Thanks to its willingness to accept, and quickly adopt, envelope-pushing fashion, Japan has become home to some of the most out-there shopping experiences in the world. Many international designers use the country as a testing ground for experimental projects, while local outlets are encouraged to try their hand at crafting unique experiences, and often they succeed. There are so many amazing fashion stores unique to Japan, here are just a few you can visit next time you’re in the country.
Just a short walk from the fashion mecca of Cat Street sits Issey Miyake’s ‘Reality Lab’. Though, of course, there are many Issey Miyake stores scattered throughout the world, this one is a particularly special fashion stop-off. As you may have guessed from the name, this isn’t just a clothing store, but rather a design experience. This concept store was created by iconic Japanese designer, Tokujin Yoshioka, who was inspired by the no frills aesthetic of science labs. Here, in true scientific fashion, the store is all about creating fashion experiments, and this is where you’ll find the iconic Japanese designer’s more unorthodox creations.
Harajuku is home to the self-described ‘anti-department store’ Studious. Uniquely Japanese, the chain focuses on showcasing only local designers. Though they do now have an outlet in Hong Kong, Japan is the only country where you can visit the specialized stores. Separated by menswear, womenswear and more experimental Labs, the company’s mission is to bring the most exciting and progressive Japanese talent to the mainstream. If you want to grab something that will encapsulate the Tokyo fashion scene you’ll find it here. Each Studious space has something unique to offer.
Towering over the heart of Shibuya, just a step away from the madness of Shibuya crossing is Shibuya 109. Separated into gender, the two monolithic stores are impossible to miss no matter how short your visit to Tokyo. Each level is dedicated to a different fashion subculture. From Lolita, to cos-play to hip hop-influenced street wear, it feels as much like a fashion museum as it is a shopping mall. No matter your style, you’ll find a store catering your taste in the multi-levelled mecca.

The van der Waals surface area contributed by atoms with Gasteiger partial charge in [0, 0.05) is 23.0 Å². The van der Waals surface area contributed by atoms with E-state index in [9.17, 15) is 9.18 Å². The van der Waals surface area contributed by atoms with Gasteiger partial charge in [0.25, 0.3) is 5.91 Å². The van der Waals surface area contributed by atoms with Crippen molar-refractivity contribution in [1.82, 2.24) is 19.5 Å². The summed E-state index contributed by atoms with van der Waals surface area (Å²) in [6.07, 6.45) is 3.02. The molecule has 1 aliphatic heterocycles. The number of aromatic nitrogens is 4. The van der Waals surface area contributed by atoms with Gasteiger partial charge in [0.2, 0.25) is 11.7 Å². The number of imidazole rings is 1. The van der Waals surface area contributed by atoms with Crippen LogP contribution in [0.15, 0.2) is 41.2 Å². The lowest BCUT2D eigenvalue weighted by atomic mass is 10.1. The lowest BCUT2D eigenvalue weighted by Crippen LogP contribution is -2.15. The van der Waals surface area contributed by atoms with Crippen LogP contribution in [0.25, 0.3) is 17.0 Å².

If there’s one thing Japanese mainstream fashion is known for it’s being able to balance the subtle with an understated kawaii (cuteness), and Olive des Olive does it better than most. Featuring a design aesthetic that focuses on soft tailoring and easy on the eyes colour, it’s a safe bet for anyone wanting to dip into Japan’s fashion world. Having opened in 1984, this store has been a been Japanese fashion staple for over 30 years now, and they’re showing no signs of slowing down. You can find Olive des Olive stores across the country, but for tax-free shopping pop by the Harajuku store.
Think of WEGO as the Japanese version of H&M. If you’re into easy-to-wear, trend-driven items, then you’ve got to make your way to one of the store’s many popular outlets. In a day and age of H&M and Uniqlo, what WEGO does differently is its unique local focus. More accessible than say some of the other Harajuku boutiques, WEGO is a great place to stop off if you want to dip into the slightly edgier world of Japanese fashion without emptying your bank account. They have six locations in Harajuku alone, including a flagship store.
Japan is a country that takes sneaker obsession to a whole new level, so it only makes sense that it is home to some of the greatest sneaker outlets in the world. Born in the traditional city of Kyoto, Gettry has garnered a reputation for being one of the best go-to homes of Japanese sneaker obsession. Recently, they opened a Tokyo outlet, too, and here you can find a vast collection of handpicked and carefully curated street-ready kicks. Focusing on quality over quantity, it’s where the locals flock to pick up their freshest kicks.
American designer and frequent Kanye West collaborator Virgil Abloh chose the city of Tokyo to unveil his groundbreaking shop “SOMETHING & ASSOCIATES” c/o OFF-WHITE TOKYO. Though he also has stores in Hong Kong, Abloh’s Tokyo outlet really challenges the options and expectations of what a clothing store can be. Working alongside architect and designer Dong Ping Wong (of New York architecture and design house Family), Abloh wanted to build something that reflected the strange world of the Wall Street-style of finance. Here, the minimalist space features two facing office desks and an office water cooler alongside racks featuring some of the label’s most recent designs.